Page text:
May praised the result as a vindication of the rule of law, though she must have been disappointed after all the trouble she went to in getting Qatada deported. Previous deportation attempts had failed owing to the risk, found by the courts, of the use of torture in breach of Qatada’s human rights, protected under UK law.
Qatada remains subject of a UN travel ban and cannot return to the UK.
A full account of the story and its history is on BBC website.
Thousands jailed on politically motivated charges
Uzbekistan has locked up thousands of people on politically motivated charges, with prisoners typically kept in abysmal conditions and subject to torture and ill treatment, Human Rights Watch said on Friday in a landmark new report on one of the world’s most repressive and secretive regimes.
Full story, via Human Rights Watch, in the Guardian.
Chelsea Manning: refusal of gender treatment is “cruel and unusual” punishment
Private Manning, who is serving 35 years imprisonment for disclosing classified documents to Wikileaks, has begun an action against the US Department of Defense and others to compel them, by means of an injunction, to allow her to have hormone and other treatment for gender dysphoria, on the grounds that their refusal constitutes “cruel and unusual punishment” in breach of her constitutional rights.
More on this, including links and a copy of Manning’s memorandum in support of the motion, on Carl Gardner’s Head of Legal blog, here.
Halsbury Awards 2014
Two top judges were among the legal luminaries awarded this year.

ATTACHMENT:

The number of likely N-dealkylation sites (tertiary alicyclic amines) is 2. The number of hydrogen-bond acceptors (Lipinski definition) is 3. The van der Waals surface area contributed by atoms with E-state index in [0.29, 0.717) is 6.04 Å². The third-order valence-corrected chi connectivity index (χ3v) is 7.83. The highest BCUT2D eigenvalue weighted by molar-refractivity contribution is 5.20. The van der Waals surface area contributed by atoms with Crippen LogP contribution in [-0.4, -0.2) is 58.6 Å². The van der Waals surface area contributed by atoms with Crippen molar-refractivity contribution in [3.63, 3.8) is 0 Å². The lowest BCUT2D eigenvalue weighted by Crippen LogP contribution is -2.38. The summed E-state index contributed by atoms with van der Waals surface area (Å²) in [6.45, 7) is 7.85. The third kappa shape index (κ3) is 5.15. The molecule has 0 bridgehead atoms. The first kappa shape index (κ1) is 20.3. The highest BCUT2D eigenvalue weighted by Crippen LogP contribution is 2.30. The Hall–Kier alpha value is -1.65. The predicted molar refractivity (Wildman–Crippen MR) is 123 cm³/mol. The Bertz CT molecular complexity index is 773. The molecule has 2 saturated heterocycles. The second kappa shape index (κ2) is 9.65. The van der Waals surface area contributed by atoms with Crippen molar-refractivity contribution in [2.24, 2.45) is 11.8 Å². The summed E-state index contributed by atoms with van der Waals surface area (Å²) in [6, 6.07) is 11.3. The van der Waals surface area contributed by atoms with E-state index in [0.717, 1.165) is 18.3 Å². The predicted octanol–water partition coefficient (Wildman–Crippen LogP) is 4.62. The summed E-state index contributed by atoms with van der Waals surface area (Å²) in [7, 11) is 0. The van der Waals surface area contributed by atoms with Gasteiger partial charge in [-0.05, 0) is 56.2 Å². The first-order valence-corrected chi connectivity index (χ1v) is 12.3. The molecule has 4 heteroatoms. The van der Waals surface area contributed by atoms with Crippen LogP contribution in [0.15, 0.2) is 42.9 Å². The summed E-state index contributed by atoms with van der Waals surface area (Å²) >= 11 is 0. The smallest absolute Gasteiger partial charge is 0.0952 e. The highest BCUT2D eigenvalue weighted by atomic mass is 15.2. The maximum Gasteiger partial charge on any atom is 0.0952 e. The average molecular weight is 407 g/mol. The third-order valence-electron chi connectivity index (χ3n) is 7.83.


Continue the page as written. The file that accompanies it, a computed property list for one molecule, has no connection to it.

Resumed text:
Lord Judge, former Lord Chief Justice, was awarded the Lifetime Contribution Award. He has made a substantial contribution to ICLR as well, launching our educational DVD in 2009 and then, two years later, ICLR Online.
Sir Alan Moses, former Lord Justice, now chair of the Independent Press Standards Organisation, was awarded Legal Personality of the Year.
Full list of winners, here.
This week’s slightly silly story…
Ukulele band name not banned (for now)
In a tug-of-tags reminiscent of the controversial distinction between the People’s Front of Judea and the Judean People’s Front in Monty Python’s Life of Brian, the promoters of the United Kingdom Ukulele Orchestra have successfully fended off an interlocutory challenge by the Ukulele Orchestra of Great Britain.
UOGB, who have been going for nearly 30 years, are claiming breach by TUKUO of their trade mark rights in their name, and sought an immediate injunction preventing them from performing under the TUKUO name during their first British tour. But Judge Richard Hacon, sitting at the Intellectual Property Enterprise Court, declined to issue the injunction, stating that TUKUO, formed around 2009, had been performing for some years on the Continent and UOGB should have acted sooner.
Story via Fladgate, the solicitors acting for Yellow Promotion, the German-based promoters of TUKUO.
For more detailed notation: The Guardian
As it happens (writes @maggotlaw), I’ve seen UOGB perform in London and they’re brilliant. I have no idea if upstart rivals TUKUO are any good, but, much as I enjoy the odd (decidedly odd) strum on the Uke (see left), I’m pretty sure neither band is going to be recruiting me any time soon.
(On other pages: plucked from obscurity… striking a chord… stringing us along… no need to fret…. etc etc.)
All right everyone, that’s it for now.